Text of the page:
It is important to indicate the more significant features of the sound reproduction procedure and mechanisms which are not embraced in the claims. The patent does not claim either a method or a device for recording or for reproducing sound, or a method of synchronizing the two records, or the use of a single film in the reproduction of combined sound and picture records, or any method or device for printing the positive record from the two separate negatives.

While the claims speak of a process or method for producing a combined sound and picture positive film, it is obvious that the process described and claimed has no necessary connection with sound reproduction. The positive film bearing the combined sound and picture records is a product of the photographic art. The method claimed for producing it relates exclusively to that art. It is neither a method of sound recording or sound reproduction. It claims only a process every step in which is an application of the art of photography; simultaneous exposure of the negatives, their separate development, and printing from them a single positive film. The process is as applicable to any other form of photographic record as to a photographic sound record. It is as effective in the production of the one as the other. Its importance to the sound picture industry arises only from the fact that the single film bearing the two records, for which no patent is claimed, is of great utility in that industry.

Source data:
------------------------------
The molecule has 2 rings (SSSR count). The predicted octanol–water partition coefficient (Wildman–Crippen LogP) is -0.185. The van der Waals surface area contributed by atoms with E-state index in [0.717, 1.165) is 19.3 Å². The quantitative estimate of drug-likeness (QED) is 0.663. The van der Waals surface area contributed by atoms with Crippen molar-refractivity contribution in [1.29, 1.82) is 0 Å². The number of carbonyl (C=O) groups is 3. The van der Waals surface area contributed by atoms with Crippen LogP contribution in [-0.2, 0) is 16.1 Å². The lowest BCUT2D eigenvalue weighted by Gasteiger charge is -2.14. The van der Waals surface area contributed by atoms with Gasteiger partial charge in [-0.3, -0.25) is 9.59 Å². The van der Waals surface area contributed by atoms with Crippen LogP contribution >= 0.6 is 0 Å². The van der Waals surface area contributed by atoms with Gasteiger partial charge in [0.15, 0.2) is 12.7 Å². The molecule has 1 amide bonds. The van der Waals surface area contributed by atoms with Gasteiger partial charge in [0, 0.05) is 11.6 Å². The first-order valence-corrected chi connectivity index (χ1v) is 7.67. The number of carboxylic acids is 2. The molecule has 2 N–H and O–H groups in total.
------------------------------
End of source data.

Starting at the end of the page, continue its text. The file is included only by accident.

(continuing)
An examination of the prior art can leave no doubt that the method, as thus described and clearly restricted by the patent, lacks novelty and invention. The only step in respondent's method for which any advance could be claimed over earlier methods, is the process of uniting two records on a single positive film by printing them from separate negatives. The Bullis patent, already mentioned, and the Craig patent, United States No. 1,289,337, of 1918, had shown the simultaneous exposure and separate development of sound and picture films, the advantages of which, as well as the advantages of the double record on a single film, were well known. The claim to invention is thus narrowed to the single contention that the patentees secured the benefit of these well-known advantages by resort to the added step of uniting the two separate photographic records, sound and picture, by printing them on a single film.